New      2017                    $27,995              Range: 21
miles (on battery)

                    2017                    $15,102
Range: 21 miles (on battery)

                    2013                    $10,576
Range: 21 miles (on battery)

    Battery Warranty: 8 years, 100,000 miles

    (Image source: Ford)

    We are on the cusp of the second wave of battery electric vehicles
(EVs). Models coming out now and in the next couple years are larger and
more mainstream than the EVs that came earlier. They also will be
capable of much longer range: 250 to 300 miles on a charge. But what of
those early attempts at electrification from the first wave? Many of
them are available on the used market—often for surprisingly low prices.

    Before the arrival of the Nissan Leaf in 2011, the battery
electric-vehicle (EV) market was almost non-existent. The Leaf and the
Chevrolet Volt proved to be a vanguard of what was to follow. Some
automakers sold EVs that were designed solely to comply with the
California regulations, which required that car makers offer a
percentage of their fleet with zero emissions. Yet others embraced the
idea that electrification might be the future. The EVs built in that
first wave, between 2011 and 2016, were typically small, expensive, and
had a range of 60-100 miles on a charge.

    Risk

    Buying a used car is always a risk—even with good documentation and
service records, it is still hard to know how well a vehicle has been
maintained and whether it has been abused. The good news about used
electric vehicles is that EVs, with fewer moving parts than traditional
gasoline-powered vehicles, have been shown to be mechanically robust and
reliable, requiring little beyond routine maintenance. In addition,
because of their limited range, they often have accumulated quite low
mileage for their year, another positive.

    But there is a sword hanging over any used EV: the battery pack.
The condition of the lithium-ion battery pack that powers EVs of this
period depends enormously on how it has been treated during its
lifetime. Repeated fast charging, completely depleting the battery, or
operation at hot or cold temperature extremes can result in a battery
pack with reduced capability when compared to when it was new. Just
normal aging of a pack can result in a reduction of around 5% capacity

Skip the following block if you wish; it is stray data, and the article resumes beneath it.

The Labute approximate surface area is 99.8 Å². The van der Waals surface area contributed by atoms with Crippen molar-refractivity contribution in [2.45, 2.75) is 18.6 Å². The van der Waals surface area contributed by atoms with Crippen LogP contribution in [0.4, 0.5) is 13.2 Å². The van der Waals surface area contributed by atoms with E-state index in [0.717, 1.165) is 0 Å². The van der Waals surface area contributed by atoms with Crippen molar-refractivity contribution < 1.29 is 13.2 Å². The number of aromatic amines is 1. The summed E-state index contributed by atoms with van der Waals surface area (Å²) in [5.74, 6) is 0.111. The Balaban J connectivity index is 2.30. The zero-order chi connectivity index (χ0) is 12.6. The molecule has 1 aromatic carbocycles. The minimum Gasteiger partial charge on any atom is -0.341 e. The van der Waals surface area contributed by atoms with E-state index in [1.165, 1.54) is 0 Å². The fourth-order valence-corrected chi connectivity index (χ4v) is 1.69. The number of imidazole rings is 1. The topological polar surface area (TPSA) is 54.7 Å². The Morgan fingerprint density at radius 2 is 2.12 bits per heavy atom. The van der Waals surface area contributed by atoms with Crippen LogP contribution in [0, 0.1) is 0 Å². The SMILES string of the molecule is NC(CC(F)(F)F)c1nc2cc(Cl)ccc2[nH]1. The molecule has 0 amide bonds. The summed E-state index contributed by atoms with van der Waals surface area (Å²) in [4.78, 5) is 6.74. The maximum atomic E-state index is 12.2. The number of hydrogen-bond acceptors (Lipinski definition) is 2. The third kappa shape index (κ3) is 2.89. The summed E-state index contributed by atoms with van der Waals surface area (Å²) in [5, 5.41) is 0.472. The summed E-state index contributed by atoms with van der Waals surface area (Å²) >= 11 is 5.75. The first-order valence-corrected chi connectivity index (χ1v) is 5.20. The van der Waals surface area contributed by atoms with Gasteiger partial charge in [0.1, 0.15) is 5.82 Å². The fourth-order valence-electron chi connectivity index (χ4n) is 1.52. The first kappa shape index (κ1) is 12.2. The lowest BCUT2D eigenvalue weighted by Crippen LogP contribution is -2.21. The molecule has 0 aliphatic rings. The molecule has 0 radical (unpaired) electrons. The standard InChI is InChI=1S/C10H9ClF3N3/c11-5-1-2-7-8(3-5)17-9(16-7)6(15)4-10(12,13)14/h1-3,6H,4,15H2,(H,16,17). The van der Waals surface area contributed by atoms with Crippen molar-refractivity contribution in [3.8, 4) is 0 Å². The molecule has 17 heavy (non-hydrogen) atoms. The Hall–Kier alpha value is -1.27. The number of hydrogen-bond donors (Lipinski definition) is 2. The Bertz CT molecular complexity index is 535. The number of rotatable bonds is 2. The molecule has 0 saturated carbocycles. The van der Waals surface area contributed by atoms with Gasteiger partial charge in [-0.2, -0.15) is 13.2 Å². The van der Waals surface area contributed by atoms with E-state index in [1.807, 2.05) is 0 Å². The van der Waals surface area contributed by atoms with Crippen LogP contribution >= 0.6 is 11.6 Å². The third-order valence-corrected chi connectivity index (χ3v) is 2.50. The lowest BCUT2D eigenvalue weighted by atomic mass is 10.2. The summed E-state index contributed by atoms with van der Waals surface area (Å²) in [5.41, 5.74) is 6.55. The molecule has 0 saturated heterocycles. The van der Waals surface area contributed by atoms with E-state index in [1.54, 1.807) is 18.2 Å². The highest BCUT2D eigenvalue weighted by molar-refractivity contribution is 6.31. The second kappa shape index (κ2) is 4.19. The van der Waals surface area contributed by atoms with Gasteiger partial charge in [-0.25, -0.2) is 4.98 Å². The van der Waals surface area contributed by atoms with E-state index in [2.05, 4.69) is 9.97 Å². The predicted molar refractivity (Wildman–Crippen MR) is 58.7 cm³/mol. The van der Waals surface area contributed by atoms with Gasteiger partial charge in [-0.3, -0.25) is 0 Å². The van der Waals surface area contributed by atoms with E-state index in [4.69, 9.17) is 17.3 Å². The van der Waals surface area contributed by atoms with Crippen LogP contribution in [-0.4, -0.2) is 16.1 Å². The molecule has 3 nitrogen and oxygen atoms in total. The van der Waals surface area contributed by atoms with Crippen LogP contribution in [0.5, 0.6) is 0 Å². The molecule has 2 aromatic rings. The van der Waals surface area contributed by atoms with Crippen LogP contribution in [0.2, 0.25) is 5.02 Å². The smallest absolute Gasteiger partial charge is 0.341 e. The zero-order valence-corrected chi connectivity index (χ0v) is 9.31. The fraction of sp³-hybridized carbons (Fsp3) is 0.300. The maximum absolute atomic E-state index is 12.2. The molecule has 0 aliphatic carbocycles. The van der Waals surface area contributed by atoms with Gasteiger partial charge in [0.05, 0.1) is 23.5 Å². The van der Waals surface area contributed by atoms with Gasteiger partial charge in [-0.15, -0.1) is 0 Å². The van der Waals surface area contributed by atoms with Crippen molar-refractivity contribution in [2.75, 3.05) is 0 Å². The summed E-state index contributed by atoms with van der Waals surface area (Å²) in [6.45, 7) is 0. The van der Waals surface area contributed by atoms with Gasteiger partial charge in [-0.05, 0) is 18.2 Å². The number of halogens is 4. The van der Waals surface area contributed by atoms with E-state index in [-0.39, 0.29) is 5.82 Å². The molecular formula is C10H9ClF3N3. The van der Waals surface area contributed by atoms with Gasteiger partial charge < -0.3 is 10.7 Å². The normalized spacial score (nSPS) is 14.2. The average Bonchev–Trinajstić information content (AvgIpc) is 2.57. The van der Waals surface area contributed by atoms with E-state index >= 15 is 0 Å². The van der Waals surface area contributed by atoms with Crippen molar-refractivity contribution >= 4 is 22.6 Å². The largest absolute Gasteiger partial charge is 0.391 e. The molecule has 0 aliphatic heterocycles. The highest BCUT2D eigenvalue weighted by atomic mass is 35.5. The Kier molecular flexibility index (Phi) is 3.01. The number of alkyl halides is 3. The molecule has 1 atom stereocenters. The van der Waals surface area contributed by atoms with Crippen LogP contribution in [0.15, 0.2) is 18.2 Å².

per year. Many car makers placed warranties on their battery packs,
typically 8 years or 100,000 miles, but some early EVs on the used
market are nearing that age limit. So the range quoted for a new EV in
2015 may not be reached by a used EV in 2018 with an aging pack.

    Good News

    There are two bits of good news for those contemplating a used EV.
The cost of lithium-ion batteries has fallen dramatically, from well
over $1000 per kilowatt-hour (kW) just a few years ago to around $200
per kWh today. Secondly, there has grown up a cottage industry of
specialists who can rejuvenate a used EV pack, replacing malfunctioning
cells and returning them to nearly new capacity. There are also some
aftermarket computer tools available to assess to condition of a pack.
Suffice it to say that any buyer of a used EV should do their homework
before considering such a purchase.

    To examine the prices of some available used EVs, Design News
reached out to Kelly Blue Book (KBB) to provide current used car prices.
KBB is an industry standard for reliable used car pricing. We chose to
price our cars as if they were in Very Good condition and if we were
buying from a private party. The prices when buying from a used car
dealer might be slightly higher. We reported the current used price for
the first year a vehicle was available, the used price for a 2017 model
of the vehicle or the last year it was available, and the new vehicle
price (MSRP from KBB) for the last year it was available, or for 2018 if
the vehicle is still available.

    We also included a few plug-in hybrids in our list. These vehicles
allow some electric-only range using a battery pack that is charged at
home and then resort to a gasoline engine to produce a longer range. Car
companies looked at plug-in hybrids as a way to address the “range
anxiety” that was present when EVs only had a range of 60-100 miles on a
charge.

    With prices that range from less than $5,000 to more than $60,000,
here are some used EVs to consider.

      [Photo: 2011 Chevrolet Volt (Image source: Chevrolet)]

Senior Editor Kevin Clemens has been writing about energy, automotive,
and transportation topics for more than 30 years. He has masters degrees
in Materials Engineering and Environmental Education and a doctorate
degree in Mechanical Engineering, specializing in aerodynamics. He has
set several world land speed records on electric motorcycles that he
built in his workshop.


---

Len Moskowitz